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|351st Missile Wing|
Minuteman Missile in its silo
|Active||1942–1945; 1947–1949; 1962–1995|
|Branch||United States Air Force|
|Part of||Air Force Space Command|
|Garrison/HQ||Whiteman Air Force Base|
|Motto(s)||Sentinels of Peace|
|Decorations||Distinguished Unit Citation|
Air Force Outstanding Unit Award
|351st Missile Wing emblem (Approved 7 February 1964)|
|Unofficial 351st Bombardment Group emblem|
The 351st Missile Wing is an inactive United States Air Force unit, which was last based at Whiteman Air Force Base, Missouri. Assigned to Strategic Air Command for most of its existence, the wing supported LGM-30F Minuteman II ICBMs. It was inactivated in 1995.
During World War II, its predecessor unit, the 351st Bombardment Group was a VIII Bomber Command B-17 Flying Fortress unit in England. Assigned to RAF Polebrook in early 1943, the group's 504th Bomb Squadron made 54 consecutive missions on June 1943 to January 1944 without losses. Two members of the 351st Bombardment Group, 2d Lt Walter E. Truemper and S/Sgt Archibald Mathies, were posthumously awarded the Medal of Honor on a mission to Leipzig, Germany, 20 February 1944.
The 351st was also the unit to which Captain Clark Gable was assigned.[note 1] Gable flew five combat missions, including one to Germany, as an observer-gunner in B-17 Flying Fortresses between 4 May and 23 September 1943, earning the Air Medal and the Distinguished Flying Cross for his efforts.
World War II
Media related to 351st Bombardment Group at Wikimedia Commons
The 351st Bombardment Group was activated 1 October 1942 at Salt Lake City AB, Utah. The group established at Geiger Field in Washington in November 1942 where the Group was assembled for initial training, and the Second phase of training was conducted at Biggs Field, Texas, between December 1942 and March 1943. The unit then moved to Pueblo AAB, Colorado for preparation for overseas movement. The ground unit left Pueblo for New York on 12 April 1943. The aircraft began movement on 1 April 1943. In April–May 1943, the unit moved to RAF Polebrook England to serve in combat with Eighth Air Force. It was assigned to the 94th Combat Wing, also at Polebrook. The group tail code was a "Triangle J".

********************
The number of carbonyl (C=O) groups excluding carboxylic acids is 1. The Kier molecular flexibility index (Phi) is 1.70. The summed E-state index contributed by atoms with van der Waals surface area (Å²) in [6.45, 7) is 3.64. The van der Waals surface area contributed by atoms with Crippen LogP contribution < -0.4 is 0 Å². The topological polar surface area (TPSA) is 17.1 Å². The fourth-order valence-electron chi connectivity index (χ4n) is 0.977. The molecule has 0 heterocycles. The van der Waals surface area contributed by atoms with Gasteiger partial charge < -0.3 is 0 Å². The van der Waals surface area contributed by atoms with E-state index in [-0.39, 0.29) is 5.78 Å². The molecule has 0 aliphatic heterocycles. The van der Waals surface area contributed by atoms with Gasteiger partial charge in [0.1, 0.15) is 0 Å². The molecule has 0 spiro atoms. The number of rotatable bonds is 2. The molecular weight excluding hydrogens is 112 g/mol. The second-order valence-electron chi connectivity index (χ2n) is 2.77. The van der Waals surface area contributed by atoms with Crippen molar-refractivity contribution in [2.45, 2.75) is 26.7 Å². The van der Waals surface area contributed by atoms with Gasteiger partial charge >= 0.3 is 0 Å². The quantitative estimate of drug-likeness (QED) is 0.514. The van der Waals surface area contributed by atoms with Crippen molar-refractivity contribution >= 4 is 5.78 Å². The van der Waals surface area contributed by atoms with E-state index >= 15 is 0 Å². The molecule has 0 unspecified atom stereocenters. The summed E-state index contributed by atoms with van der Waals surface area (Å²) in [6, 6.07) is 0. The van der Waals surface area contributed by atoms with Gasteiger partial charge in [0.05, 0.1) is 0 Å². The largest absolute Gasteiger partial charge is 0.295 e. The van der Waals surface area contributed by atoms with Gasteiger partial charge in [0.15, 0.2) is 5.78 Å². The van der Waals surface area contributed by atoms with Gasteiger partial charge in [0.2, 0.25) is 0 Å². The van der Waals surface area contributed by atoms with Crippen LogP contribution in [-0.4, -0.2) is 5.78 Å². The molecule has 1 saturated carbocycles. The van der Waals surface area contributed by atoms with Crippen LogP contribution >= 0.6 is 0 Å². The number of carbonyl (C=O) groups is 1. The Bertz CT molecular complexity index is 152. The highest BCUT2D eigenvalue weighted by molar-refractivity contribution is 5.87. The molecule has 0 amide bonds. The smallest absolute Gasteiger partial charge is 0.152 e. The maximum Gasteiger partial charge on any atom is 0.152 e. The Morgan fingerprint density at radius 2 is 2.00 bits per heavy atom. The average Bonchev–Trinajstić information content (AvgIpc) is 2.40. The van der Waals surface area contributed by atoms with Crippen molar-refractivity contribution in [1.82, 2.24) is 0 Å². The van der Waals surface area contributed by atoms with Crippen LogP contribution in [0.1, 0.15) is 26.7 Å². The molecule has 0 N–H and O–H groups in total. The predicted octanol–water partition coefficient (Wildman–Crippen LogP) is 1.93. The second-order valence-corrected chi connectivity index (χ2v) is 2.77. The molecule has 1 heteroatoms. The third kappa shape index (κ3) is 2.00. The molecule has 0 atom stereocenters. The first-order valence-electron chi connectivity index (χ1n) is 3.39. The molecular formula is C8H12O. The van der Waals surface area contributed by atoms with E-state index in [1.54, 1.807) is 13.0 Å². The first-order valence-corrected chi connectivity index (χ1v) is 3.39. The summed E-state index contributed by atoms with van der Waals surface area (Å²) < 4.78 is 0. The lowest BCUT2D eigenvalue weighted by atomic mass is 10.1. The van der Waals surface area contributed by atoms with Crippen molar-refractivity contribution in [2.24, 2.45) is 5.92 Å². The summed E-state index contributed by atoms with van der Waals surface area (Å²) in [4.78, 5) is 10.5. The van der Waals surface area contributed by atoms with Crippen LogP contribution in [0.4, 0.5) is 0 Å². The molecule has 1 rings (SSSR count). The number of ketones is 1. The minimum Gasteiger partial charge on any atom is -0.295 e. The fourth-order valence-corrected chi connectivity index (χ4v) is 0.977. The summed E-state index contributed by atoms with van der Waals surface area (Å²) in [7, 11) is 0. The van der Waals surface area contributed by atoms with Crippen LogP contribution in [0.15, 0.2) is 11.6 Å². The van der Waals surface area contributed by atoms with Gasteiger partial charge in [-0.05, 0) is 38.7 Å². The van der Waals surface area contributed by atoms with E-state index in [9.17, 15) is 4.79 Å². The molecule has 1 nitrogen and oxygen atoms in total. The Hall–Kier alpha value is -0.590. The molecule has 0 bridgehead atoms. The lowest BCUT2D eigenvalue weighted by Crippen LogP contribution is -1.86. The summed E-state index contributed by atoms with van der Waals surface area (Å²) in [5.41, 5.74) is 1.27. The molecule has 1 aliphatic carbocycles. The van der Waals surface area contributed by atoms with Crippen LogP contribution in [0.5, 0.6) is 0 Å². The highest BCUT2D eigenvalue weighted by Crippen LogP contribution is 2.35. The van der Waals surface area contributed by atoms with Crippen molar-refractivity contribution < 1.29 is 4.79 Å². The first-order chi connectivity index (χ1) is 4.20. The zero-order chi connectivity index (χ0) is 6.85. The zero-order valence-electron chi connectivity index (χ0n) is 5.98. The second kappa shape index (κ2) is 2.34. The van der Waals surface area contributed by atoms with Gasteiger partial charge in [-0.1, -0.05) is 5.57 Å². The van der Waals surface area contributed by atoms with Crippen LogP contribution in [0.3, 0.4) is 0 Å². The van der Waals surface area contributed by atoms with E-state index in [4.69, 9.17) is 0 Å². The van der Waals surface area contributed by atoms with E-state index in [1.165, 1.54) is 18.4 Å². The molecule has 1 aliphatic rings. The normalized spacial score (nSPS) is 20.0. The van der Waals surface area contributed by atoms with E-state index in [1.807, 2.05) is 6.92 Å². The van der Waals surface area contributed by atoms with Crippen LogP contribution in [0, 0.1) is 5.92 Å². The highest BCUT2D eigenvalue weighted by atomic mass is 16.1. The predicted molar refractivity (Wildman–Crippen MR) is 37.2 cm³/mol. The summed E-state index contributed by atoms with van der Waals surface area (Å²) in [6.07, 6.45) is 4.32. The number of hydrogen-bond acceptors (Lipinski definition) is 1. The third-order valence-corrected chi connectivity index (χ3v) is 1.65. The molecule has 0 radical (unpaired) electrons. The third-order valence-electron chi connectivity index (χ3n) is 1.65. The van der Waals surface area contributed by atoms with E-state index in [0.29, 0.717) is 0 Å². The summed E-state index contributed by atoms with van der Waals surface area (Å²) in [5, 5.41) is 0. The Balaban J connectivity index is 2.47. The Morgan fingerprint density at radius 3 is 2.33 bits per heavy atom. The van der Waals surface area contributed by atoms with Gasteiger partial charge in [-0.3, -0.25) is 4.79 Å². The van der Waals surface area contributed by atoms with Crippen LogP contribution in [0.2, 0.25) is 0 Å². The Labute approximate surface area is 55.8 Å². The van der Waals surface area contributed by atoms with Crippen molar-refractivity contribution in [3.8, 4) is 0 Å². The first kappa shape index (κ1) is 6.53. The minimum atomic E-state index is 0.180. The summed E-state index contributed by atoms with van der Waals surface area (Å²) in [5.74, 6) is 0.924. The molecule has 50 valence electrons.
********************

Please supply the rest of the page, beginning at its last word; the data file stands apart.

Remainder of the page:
The 351st's first completed combat mission took place on 14 May 1943, when 18 B-17's targeted a German Luftwaffe airfield at Kortrijk, Belgium. As the war progressed, the 351st operated primarily against strategic objectives in Germany, striking such targets as ball-bearing plants at Schweinfurt, communications at Mayen, marshalling yards at Koblenz, a locomotive and tank factory at Hanover, industries at Berlin, bridges at Cologne, an armaments factory at Mannheim, and oil refineries at Hamburg.
The group also struck harbor facilities, submarine installations, airfields, V-weapon sites, and power plants in France, Belgium, the Netherlands, and Norway.
The 351st Received a Distinguished Unit Citation (DUC) for performance on 9 October 1943, when an aircraft factory in Germany was accurately bombed in spite of heavy flak and pressing enemy interceptors. It received another DUC for its part in the successful attack of 11 January 1944, on aircraft factories in central Germany. The group participated in the intensive air campaign against the German aircraft industry during "Big Week", 20–25 February 1944.
In addition to its strategic missions, the group often operated in support of ground forces and attacked interdictory targets. Bombed in support of the Battle of Normandy in June 1944 and the Saint-Lô breakthrough in July. The group hit enemy positions to cover the airborne attack on the Netherlands in September 1944 and subsequently struck front-line positions, communications, and airfields to help stop the German counteroffensive in the Battle of the Bulge, December 1944 – January 1945. The 351st later flew missions in support of Operation Varsity, the airborne assault across the Rhine in March 1945.
The 351st conducted routine 8th Air Force missions from RAF Polebrook until the end of the war. The unit completed 311 combat missions from Polebrook. The 351st lost 175 B-17's and their crews. The gunners in the Group fired off 2,776,028 rounds of ammunition and were credited with destroying 303 enemy aircraft.
The Group was redeployed to the US in May and June 1945. The first aircraft left on 21 May 1945. The ground unit sailed for the US on 25 June 1945, aboard the Queen Elizabeth. The ship docked in the US in July 1945, but the group was not inactivated until 28 August 1945.
Media related to 351st Missile Wing at Wikimedia Commons
Later during the Cold War, the United States Air Force and Strategic Air Command established the 351st Strategic Missile Wing, which stood alert with Minuteman I and later, Minuteman II ICBMs starting in 1963 at Whiteman AFB, Missouri. The wing was bestowed the lineage, honors and history of the USAAF 351st Bomb Group of World War II upon activation.
The 351st supervised missile training operations and coordinated construction of SM-30B (later, LGM-30B) Minuteman I missile facilities from 1 February 1963, to 29 June 1964. The first missile arrived 14 January 1964 and was placed its silo two days later. The 508th SMS became combat ready on 5 June and the 509th on 10 June 1964. The last flight of the fifteen missiles was accepted 29 June 1964, making the 510th operational. The wing then had 150 fully operational missiles. Two-officer missile combat crews were deployed to each of the LCCs for 24-hour shifts. Meanwhile, the 340th Bombardment Wing phased down for inactivation and 351st Strategic Missile Wing gradually assumed host-wing responsibilities at Whiteman AFB, between 1 July and 1 September 1963. Later, the Wing converted to LGM-30F Minuteman II missiles between 7 May 1966, and 3 October 1967.